Survivor host and showrunner Jeff Probst does Cameo videos for charity, and in December, sent one to a fan that said that while he’d hoped to have filmed a season in 2020 (“oh did we try”), it ended up being “impossible. We have 400 crew members, 20 different countries, the border restrictions alone were an issue, the medical care in Fiji, you know—we just couldn’t risk it.”
“But we’ve been working on a plan to back get out there in 2021,” he added in the video. “I feel optimistic that not only will we shoot, but it’s going to be really good.”
Having a plan for 2021 is a welcome change from last summer, when Probst said, “We don’t have a plan yet.”
And now a new report confirms that Survivor seasons 41 and 42 will indeed go into production this year, after missing an entire year.
The CBS reality competition will film starting this April and again in June, according to Inside Survivor‘s report, which adds the usual caveats that everything can change because that’s the world we live in right now.
That would be the show’s usual production schedule, which could also mean a return to the normal broadcast schedule: season 41 airing in fall 2021, and season 42 in spring 2022.
Remaining in Fiji is somewhat expected—the production has a great financial deal with Fiji—but still surprising because Fiji remains closed to international travelers, and its international airport doesn’t even have any flights scheduled.
So how is this possible? Inside Survivor reports that “other countries, specifically in the Caribbean, were looked into, the belief is that the production team struck a deal with the Fijian government to allow cast and crew special access into the country,” noting that Fiji has already outlined protocols for production—and the possibility of exceptions to its travel rules.
Fiji’s prime minister said last summer that it “will also be considering special requests that promise immense economic value,” and that, for productions, it will “be taking similar steps to New Zealand, who has moved to safely resume production of the sequel to Avatar”:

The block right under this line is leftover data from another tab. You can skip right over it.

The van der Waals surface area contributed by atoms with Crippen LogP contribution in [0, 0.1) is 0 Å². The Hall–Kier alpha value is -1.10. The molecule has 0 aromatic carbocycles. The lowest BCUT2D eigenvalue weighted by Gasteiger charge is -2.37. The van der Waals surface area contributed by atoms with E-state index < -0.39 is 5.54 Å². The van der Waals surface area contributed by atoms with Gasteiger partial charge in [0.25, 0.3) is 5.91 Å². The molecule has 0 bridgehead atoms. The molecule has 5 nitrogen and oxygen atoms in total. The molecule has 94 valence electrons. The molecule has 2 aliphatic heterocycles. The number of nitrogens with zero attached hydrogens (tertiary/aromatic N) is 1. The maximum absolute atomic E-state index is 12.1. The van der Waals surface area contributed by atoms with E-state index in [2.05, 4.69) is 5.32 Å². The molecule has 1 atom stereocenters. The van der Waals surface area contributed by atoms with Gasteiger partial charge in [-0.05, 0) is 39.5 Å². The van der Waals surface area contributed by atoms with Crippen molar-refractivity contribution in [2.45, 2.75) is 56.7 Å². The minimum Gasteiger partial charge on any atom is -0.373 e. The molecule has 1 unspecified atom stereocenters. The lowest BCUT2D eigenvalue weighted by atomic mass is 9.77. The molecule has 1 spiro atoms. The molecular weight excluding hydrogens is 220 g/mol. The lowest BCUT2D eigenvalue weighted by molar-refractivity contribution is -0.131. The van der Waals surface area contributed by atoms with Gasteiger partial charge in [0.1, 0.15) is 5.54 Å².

“Again, this will be done in a completely safe and controlled manner. Cast and crew won’t even be allowed to board their plane without proof of a negative Covɪd-19 test, and will be screened for symptoms both before boarding and upon landing. They’ll then be entered into government-designated quarantᎥne –– whether that’s a preapproved hotel or a remote isolated island –– for the mandatory 14-day period.”
In that same statement, Fiji’s prime minister pointed out how important Survivor and other productions are:
In recent years, we’ve established Fiji as something of a ‘Hollywood of the Pacific’, with a film and television industry bringing hundreds of millions of dollars in economic activity, and invaluable exposure to the world. Seeing Fiji’s pristine beaches on shows like Survivor or Love Island can be more powerful than any advertisement.
Season 41 had been cast and was well into pre-production when the pandemᎥc forced a shutdown in March 2020. In addition, since last March, CBS created a new mandate that its reality show casts be far more diverse than they have been. As a result, casting restarted in the fall, with a new round of finals casting.
Season 41 will also be the first season with CBS’s new rules that prohibit “physical contact, sexual harassment and impermissible biases,” in addition to creating new procedures for reporting problems.
It’s unclear if CBS or Survivor has diversified its mostly white and mostly male crew, which I think also needs to happen in order for the show to not repeat its failures of the past.
Jeff Probst teased in the first Cameo video that “Survivor 2.0” is coming:
“We have some amazing people ready to play. We’ve spent all of our time thinking about where we could take the show, and casting the show, and there’s just some incredibly cool people out there, a lot of great young people out there. I think it’s going to take that show kind of to Survivor 2.0—that next iteration.”